Buying We Shall Overcome was more the product of exploration than rebellion. What it inspired was rebellion’s necessary partner, conviction. Most important, the conviction that there really must be a better world, somewhere, and that it was open to the likes of myself. Pete Seeger’s version of a protest album offered a vision, and the core of that vision was not so much any particular songs but the gentle persuasiveness with which he introduced them, the passion with which he laid out their origin or history or contemporary relevance and the power with which he encouraged all present to sing them. What transformed We Shall Overcome from a powerful collection to something with deep historical significance was the presence of the SNCC Freedom Singers. They lent not so much authenticity as boldness and authority to “Oh Freedom,” “If You Miss Me at the Back of the Bus,” and particularly “Keep Your Eyes on the Prize.” They made struggling for equal rights seem like something even a blossoming but isolated teenager could do.

As Daniel Wolff pointed out to me the afternoon that we learned of Pete’s passing, he did this kind of teaching all the time. Seeger believed in singing, he believed it was good for you in all sorts of ways. He was, I recall, fond of reciting his father’s dictum that a country’s cultural health could best be ascertained by how many of its citizens sang and made music. I was just one among who knows how many—a number surely in the hundreds of thousands, maybe the tens of millions, over the sixty years or so that Pete performed—who had their lives turned if not upside down at least askew by the power of his conviction, by the contagion of his vision.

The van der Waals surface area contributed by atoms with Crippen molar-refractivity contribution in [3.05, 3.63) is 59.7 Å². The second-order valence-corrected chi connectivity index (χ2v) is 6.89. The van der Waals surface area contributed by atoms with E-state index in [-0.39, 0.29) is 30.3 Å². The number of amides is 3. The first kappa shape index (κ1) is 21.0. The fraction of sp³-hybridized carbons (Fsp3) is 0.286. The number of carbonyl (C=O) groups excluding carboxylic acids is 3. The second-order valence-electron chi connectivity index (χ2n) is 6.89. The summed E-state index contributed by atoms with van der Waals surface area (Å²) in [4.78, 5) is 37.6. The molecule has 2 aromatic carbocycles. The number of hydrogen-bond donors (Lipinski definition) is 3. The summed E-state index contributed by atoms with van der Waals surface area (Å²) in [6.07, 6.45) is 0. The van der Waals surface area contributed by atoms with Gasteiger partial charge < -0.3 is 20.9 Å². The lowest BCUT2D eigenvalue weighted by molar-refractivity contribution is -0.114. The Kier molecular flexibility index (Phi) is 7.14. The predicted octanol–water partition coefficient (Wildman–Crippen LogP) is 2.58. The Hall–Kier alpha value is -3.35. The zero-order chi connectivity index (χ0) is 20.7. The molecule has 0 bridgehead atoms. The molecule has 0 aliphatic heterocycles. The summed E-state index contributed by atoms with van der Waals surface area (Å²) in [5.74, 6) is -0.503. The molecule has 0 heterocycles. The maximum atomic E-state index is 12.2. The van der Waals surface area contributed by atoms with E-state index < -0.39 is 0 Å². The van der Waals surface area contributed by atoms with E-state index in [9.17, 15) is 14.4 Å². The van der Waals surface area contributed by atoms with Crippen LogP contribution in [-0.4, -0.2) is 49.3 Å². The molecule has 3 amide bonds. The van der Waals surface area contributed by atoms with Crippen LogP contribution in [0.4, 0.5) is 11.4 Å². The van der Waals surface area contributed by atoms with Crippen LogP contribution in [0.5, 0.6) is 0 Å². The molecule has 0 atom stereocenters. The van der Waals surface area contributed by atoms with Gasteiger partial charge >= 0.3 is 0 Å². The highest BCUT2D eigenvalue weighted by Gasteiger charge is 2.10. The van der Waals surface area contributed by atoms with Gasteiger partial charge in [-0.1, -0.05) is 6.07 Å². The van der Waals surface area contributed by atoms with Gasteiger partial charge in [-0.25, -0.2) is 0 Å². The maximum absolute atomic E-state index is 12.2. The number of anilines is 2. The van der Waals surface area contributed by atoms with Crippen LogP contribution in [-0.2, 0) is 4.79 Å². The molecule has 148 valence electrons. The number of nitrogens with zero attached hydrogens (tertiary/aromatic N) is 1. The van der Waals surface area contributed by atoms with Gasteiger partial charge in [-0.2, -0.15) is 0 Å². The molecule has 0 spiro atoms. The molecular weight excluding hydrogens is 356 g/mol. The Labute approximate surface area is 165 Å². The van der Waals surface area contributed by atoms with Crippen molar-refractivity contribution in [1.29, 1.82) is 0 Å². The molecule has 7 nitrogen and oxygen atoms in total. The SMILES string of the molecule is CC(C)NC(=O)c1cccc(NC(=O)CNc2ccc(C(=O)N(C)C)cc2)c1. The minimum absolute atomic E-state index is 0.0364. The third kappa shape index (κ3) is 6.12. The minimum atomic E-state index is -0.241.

If nothing else, Pete Seeger made me understand how far behind enemy lines I was living—he showed me the road that had to be traveled, if I really wanted to live. He did this the same way that James Baldwin and Elvis Presley and John Coltrane did it: by example, and with the same generosity and the same sense that the world was packed with a load of insurmountable cruelty and that, nevertheless, the truth was that something better had managed to survive within it. Which meant, for each of us, a choice and a chance.

It may even be that Seeger, whose rectitude often communicated, at least to me, a whiff of the Puritanism he inherited, offered a more direct route to this not-at-all specious salvation of spirit and society than anybody else, and for the oddest reason: He thought smaller. He genuinely believed that one more singer, one more non-violent resister, one more example of gumption and love, one more song, one more guitar, was an important thing. And, this I am sure about, he genuinely believed that that was mainly what he, himself, was: One more.